Chancellor's Communique

COVID-19 on the Rise 

Dear students, faculty and staff,

Our state is experiencing a rapid and serious surge in COVID-19 cases and hospitalizations ‒ one that could mark the worst peak in Colorado since the beginning of the pandemic. 

Despite our state’s great strides over the summer and early fall, we find ourselves again at a critical moment in time. It is vital that we each continue doing everything within our power to help stem the rising tide.

COVID-19 By the Numbers

Here is a look at the statistics:

  • An estimated 1 in 48 Coloradans was infected with COVID-19 last week. 
  • A total of 1,470 people are hospitalized with COVID-19 now, and we are projected to hit over 2,200 by January 1, surpassing 2020’s high point of 1,847.
  • More than 90% of acute care beds statewide are in use now, and current models show Colorado possibly surpassing total hospital capacity by the end of the year.
  • The vast majority ‒ 82% ‒ of hospitalized patients in Colorado are unvaccinated, yet breakthrough cases among the vaccinated could suggest waning immunity is putting people at risk. 
  • Of cases confirmed on our campus since October 1, 88% were fully vaccinated but had not yet received boosters.

Why Here, Why Now?

It is not fully clear at this time why Colorado is experiencing these spikes, particularly when we were not long ago making gains.

  • The highly transmissible delta variant is no doubt part of the picture, as are the approximately 20% of eligible Coloradans who remain unvaccinated, paired with breakthrough cases among the vaccinated. 
  • There are hot spots of low vaccination rates and high transmission dotting our state, impacting all of us. 
  • In addition, there are no uniform rules statewide around masking and physical distancing.

Colorado School of Public Health Dean Jon Samet has noted that improved transmission control and an increase in booster vaccinations among adults, as well as growing vaccination rates among children ages 5 to 12 who are now eligible for vaccination, will help improve the situation in Colorado. Dean Samet also reminds us that we don’t need a mask mandate to wear a mask, and that our own decisions for protecting ourselves and our families ultimately impact the health of everyone.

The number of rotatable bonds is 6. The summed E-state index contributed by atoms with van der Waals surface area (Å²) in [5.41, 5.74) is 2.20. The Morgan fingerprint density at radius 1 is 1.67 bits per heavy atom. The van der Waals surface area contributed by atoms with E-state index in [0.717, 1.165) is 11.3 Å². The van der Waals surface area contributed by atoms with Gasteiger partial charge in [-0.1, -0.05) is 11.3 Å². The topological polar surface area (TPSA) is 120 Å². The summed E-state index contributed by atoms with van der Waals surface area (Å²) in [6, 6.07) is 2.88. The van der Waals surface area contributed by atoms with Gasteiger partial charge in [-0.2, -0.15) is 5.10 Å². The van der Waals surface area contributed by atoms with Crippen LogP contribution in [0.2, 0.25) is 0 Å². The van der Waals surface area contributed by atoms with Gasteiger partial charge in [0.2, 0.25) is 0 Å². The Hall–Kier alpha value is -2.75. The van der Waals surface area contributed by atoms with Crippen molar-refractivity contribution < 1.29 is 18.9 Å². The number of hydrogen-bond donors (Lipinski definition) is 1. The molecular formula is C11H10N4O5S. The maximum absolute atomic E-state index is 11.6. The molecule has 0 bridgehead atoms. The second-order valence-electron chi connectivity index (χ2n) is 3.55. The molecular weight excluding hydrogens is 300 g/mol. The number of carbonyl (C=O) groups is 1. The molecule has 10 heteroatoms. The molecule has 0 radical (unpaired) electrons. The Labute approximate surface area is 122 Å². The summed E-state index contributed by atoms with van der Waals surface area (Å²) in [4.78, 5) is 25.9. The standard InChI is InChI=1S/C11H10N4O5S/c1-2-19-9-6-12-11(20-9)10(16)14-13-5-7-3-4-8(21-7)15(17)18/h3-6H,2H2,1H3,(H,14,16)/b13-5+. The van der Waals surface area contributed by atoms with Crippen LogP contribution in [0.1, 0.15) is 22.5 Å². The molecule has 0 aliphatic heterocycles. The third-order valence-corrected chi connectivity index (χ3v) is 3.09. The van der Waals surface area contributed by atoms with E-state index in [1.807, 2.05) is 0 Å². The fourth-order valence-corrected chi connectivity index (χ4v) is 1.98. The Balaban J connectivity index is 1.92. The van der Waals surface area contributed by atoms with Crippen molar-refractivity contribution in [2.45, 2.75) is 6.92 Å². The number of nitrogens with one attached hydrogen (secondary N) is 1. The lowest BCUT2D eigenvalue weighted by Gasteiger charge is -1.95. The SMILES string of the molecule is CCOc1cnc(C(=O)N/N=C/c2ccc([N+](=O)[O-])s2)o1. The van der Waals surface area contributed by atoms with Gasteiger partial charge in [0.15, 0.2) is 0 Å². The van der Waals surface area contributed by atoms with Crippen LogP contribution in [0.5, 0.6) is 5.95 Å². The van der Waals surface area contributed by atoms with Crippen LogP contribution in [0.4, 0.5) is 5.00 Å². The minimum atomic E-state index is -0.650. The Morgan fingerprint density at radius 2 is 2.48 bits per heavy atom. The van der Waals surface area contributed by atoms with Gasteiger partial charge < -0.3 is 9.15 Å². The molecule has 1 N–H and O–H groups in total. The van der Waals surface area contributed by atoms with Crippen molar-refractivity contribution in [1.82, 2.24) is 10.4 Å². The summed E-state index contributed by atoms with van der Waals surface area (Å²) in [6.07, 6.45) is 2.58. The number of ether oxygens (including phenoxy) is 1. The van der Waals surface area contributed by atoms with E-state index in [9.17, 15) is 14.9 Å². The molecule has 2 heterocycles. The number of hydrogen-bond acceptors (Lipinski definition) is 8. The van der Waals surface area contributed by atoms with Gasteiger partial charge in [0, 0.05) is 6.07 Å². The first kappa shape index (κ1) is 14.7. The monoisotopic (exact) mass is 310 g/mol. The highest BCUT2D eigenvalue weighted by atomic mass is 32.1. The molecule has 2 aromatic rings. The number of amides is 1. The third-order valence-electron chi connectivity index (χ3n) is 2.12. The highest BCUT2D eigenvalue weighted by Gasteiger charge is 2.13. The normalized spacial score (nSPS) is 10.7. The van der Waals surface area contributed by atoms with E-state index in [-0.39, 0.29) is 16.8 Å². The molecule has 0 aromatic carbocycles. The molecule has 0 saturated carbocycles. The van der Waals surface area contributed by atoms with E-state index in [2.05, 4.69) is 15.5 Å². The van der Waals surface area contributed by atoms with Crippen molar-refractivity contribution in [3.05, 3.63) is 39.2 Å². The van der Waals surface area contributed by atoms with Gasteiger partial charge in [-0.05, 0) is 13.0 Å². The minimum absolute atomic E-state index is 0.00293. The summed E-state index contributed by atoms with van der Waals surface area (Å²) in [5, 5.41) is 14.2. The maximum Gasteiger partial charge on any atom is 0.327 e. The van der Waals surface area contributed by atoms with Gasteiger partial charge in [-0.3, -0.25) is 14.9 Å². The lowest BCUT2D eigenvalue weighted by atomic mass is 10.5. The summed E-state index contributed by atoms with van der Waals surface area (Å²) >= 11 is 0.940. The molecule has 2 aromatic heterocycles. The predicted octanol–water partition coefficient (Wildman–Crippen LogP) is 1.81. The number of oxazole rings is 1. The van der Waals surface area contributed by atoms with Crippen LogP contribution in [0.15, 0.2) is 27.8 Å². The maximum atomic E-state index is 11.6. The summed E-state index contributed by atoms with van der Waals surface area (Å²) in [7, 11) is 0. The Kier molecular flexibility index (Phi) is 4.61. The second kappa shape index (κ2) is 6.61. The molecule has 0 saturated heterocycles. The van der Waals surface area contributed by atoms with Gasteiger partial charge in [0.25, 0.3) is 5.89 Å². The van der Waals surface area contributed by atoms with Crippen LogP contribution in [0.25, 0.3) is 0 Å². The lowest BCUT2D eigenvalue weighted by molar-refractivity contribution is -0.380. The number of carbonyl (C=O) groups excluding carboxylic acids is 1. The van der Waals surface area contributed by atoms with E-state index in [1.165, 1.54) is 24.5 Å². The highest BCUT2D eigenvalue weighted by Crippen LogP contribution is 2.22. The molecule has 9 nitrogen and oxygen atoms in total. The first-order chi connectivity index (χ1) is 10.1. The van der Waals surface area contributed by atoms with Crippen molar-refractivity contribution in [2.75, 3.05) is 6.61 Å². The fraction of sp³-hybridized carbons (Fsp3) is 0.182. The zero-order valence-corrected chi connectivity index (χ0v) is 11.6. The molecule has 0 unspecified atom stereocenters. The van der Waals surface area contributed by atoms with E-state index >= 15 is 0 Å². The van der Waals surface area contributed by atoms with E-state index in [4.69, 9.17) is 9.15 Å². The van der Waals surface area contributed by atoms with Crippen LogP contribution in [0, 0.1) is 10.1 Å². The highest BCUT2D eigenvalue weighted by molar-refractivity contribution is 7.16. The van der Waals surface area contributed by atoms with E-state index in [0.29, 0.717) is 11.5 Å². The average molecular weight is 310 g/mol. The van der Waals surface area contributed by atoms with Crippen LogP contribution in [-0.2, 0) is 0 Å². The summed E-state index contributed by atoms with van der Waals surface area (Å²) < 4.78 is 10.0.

A Focus on What Works

These numbers are daunting, to be sure, and changing by the day. I share them not to cause panic, but instead to highlight the critical importance of remaining vigilant and taking the precautions we know work to help prevent transmission of the virus. 

I encourage you to get a COVID-19 booster shot. Boosters are now available to all Coloradans 18 and older six months or more after the initial Pfizer or Moderna vaccine series, or two months after receiving the Johnson & Johnson vaccine. You can schedule your booster through UCHealthMy Health Connection, another medical provider or any vaccine provider

Don’t forget your flu shot. Make your appointment by calling the Campus Health Center at 303-724-6242. Students, employees and household members age 3+ are eligible. You can find flu vaccines at other area providers here.

Ensure you are observing campus safety protocols:

  • Wear your mask in indoor campus spaces, including classrooms, conference rooms and common areas such as elevators, walkways and hallways.
  • Observe posted COVID capacities, in place to help ensure adequate physical distancing in campus spaces.
  • Take breaks and meals outdoors when possible and as weather permits. When it is necessary to take breaks or meals indoors, find a designated space, keep 6+ feet from others, wear a mask when not eating or drinking, and limit unmasked time in these spaces.
  • Take advantage of the many COVID-19 testing options available for yourself and members of your household.
  • Submit a self-report form if you have COVID-19 symptoms, test positive or may have been exposed, regardless of vaccination status.

Plan ahead and take precautions as you get together with family and friends this holiday season. Find tips from the CDC for celebrating safely.

A Note on Gratitude

Our gratitude and support is with those on the frontlines of this historic challenge that is seemingly without end, as they work to save lives amid extraordinarily difficult circumstances. And our deepest thanks to each of you for doing your part to keep our campus and community moving forward. 

Please stay safe and healthy as we head into the holiday season.

Sincerely,

Don Elliman
Chancellor